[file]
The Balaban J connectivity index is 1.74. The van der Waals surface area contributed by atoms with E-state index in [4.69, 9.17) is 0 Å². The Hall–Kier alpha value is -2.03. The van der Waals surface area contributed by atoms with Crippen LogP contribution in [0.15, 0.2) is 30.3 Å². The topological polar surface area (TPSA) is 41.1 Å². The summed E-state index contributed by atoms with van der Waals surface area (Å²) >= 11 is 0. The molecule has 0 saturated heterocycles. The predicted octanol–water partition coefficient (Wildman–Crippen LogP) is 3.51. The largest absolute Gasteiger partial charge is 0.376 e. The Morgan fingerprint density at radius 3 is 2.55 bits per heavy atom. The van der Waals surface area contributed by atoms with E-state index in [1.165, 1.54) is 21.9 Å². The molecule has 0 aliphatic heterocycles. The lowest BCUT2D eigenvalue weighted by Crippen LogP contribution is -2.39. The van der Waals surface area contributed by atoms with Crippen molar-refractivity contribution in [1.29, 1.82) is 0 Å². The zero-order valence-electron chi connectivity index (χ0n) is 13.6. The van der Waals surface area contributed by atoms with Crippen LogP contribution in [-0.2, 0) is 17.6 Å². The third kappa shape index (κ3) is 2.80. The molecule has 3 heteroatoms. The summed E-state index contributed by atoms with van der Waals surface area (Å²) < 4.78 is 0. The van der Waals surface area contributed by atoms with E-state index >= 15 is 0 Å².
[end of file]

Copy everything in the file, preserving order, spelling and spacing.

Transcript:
The Balaban J connectivity index is 1.74. The van der Waals surface area contributed by atoms with E-state index in [4.69, 9.17) is 0 Å². The Hall–Kier alpha value is -2.03. The van der Waals surface area contributed by atoms with Crippen LogP contribution in [0.15, 0.2) is 30.3 Å². The topological polar surface area (TPSA) is 41.1 Å². The summed E-state index contributed by atoms with van der Waals surface area (Å²) >= 11 is 0. The molecule has 0 saturated heterocycles. The predicted octanol–water partition coefficient (Wildman–Crippen LogP) is 3.51. The largest absolute Gasteiger partial charge is 0.376 e. The Morgan fingerprint density at radius 3 is 2.55 bits per heavy atom. The van der Waals surface area contributed by atoms with E-state index in [1.165, 1.54) is 21.9 Å². The molecule has 0 aliphatic heterocycles. The lowest BCUT2D eigenvalue weighted by Crippen LogP contribution is -2.39. The van der Waals surface area contributed by atoms with Crippen molar-refractivity contribution in [1.29, 1.82) is 0 Å². The zero-order valence-electron chi connectivity index (χ0n) is 13.6. The van der Waals surface area contributed by atoms with Crippen LogP contribution in [-0.2, 0) is 17.6 Å². The third kappa shape index (κ3) is 2.80. The molecule has 3 heteroatoms. The summed E-state index contributed by atoms with van der Waals surface area (Å²) < 4.78 is 0. The van der Waals surface area contributed by atoms with E-state index >= 15 is 0 Å².